It was left to Thangamma to carry on with the responsibility of taking care of the family. “My younger son, Paramasivam, and his sister, Selvi, were 10 and 12 when their father was imprisoned. He is yet to come back,” she said.

“I have been taking care of my entire family and those of my husband’s slain brothers,” she said. She sells wild gooseberries, a mini forest produce, in the Kolathur market to make ends meet.

Mathaiyan, today, is a sick man. He underwent angioplasty twice at a Bangalore hospital. As his health deteriorated, the Karnataka prison administration shifted him to the Bangalore Central Prison so that he could be given timely health care. “We want to lead a peaceful life during the twilight of our lives. We need him,” Thangamma said in a voice choked with emotion.

In fact, all the four who spent two decades in solitary confinement, suffer from various health problems. Simon was admitted to the Intensive Care Unit of a hospital in Mysore for severe diabetes and is on continuous medication.

Mani from Martelli village, a close relative of Bilavendran, also was an accused in the case, but he was released for want of evidence. He said the convicted four were leading peaceful lives supported by income from tilling their lands until the STF came into the picture. “They were picked up on allegations that they supplied groceries and vegetables to the fugitive in the forest. Later, they were implicated in the bomb blast case,” he said.

The family members of Bilavendran, Simon and Gnanaprakasam are “mentally and physically debilitated”. They are in penury today since they had to sell land and belongings to meet the legal expenses. “It was a tough time. But for the help of the team of lawyers, especially those in Karnataka, and rights activists on both sides of the border, we would have been doomed,” said Mary, Bilavendran’s daughter.

The case in court dealing with offences under the Terrorists and Disruptive Activities (Prevention) Act (TADA), said Bosco, was not effectively handled. “But we thank legal luminaries such as Ram Jethmalani, who appeared for the four in the Supreme Court without any fee, anti-death penalty campaigner-cum-lawyer Yug Mohit Chaudhry from Mumbai, who guided us legally all through the trials and tribulations, and the lawyer and activist Colin Gonsalves. We owe this to them,” Bosco said.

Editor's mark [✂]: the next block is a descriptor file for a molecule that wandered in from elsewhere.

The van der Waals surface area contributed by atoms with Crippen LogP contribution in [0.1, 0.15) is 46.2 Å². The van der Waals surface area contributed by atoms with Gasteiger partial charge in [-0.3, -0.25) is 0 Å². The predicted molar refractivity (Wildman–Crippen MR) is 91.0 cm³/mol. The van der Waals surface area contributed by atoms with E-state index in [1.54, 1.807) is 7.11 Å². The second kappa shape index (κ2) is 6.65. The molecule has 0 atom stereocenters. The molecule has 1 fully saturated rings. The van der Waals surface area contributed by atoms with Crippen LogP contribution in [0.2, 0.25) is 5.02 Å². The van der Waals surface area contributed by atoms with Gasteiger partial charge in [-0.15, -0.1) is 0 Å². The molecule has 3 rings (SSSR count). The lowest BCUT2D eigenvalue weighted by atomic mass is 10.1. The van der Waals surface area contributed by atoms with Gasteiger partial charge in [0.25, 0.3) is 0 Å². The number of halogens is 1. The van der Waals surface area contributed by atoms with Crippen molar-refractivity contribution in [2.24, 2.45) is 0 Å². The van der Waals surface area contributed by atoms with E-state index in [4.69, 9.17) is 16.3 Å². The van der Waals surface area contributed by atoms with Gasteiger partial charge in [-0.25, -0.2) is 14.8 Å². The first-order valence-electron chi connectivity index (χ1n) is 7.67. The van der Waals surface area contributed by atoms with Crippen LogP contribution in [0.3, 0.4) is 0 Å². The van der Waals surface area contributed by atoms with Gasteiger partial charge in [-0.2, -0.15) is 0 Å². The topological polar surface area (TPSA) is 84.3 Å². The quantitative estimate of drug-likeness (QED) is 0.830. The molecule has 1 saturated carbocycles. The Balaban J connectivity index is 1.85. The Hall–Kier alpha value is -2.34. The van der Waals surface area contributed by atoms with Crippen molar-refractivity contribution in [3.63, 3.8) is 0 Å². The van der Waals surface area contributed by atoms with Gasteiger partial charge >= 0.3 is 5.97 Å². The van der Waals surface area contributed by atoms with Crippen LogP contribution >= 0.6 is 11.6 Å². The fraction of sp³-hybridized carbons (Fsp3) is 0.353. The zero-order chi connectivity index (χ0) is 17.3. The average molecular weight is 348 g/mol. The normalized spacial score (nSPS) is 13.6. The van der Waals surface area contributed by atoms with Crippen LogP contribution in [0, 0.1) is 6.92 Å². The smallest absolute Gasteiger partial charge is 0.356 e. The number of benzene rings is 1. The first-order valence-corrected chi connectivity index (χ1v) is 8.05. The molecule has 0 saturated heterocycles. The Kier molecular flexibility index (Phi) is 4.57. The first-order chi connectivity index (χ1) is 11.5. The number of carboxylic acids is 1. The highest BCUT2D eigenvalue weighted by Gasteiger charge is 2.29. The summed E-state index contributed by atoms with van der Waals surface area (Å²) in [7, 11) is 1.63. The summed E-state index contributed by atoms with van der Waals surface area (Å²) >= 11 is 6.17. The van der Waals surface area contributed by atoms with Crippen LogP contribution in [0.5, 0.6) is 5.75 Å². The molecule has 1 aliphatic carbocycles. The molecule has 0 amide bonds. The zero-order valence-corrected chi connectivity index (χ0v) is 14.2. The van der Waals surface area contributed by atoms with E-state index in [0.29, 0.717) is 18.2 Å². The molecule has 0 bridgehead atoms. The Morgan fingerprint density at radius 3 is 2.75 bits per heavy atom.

STF’s victims

But the fact remains that the innocent villagers living in the cluster of villages and hamlets abutting the forests on the Tamil Nadu-Karnataka border where Veerappan once operated had to bear the brunt of the STF’s fury. Many lost their lives and many others’ lives were caught between Veerappan, who threatened them to get essential commodities, and the STF, which harassed them to glean information about the brigand’s whereabouts.

Henry Tiphagne, executive director of the Madurai-based rights body People’s Watch, which fought against the rights violations perpetrated by the STF against innocent villagers in their hunt for Veerappan, said that 235 persons, many of them women, were booked under the provisions of the Indian Penal Code and TADA. “We did enormous work on the legal and political fronts in support of the victims,” he said.

“Among them, 51 were implicated in four cases, 34 in three cases, 79 in two cases and 70 in one case. Of the 235, 64 died and another 49 were listed as absconders. The rest faced trial and 111 of them were acquitted. Of the 10 who were convicted, four were sentenced to death,” he said. A collective of individuals and groups has also formed the “Campaign for the Relief and Rehabilitation of TADA detenues from M.M. Hills in Karnataka and Tamil Nadu” to “coordinate the voluminous work under one banner”.

With their despair turning into optimism, the families of the four convicts now long for their release from the Karnataka prison.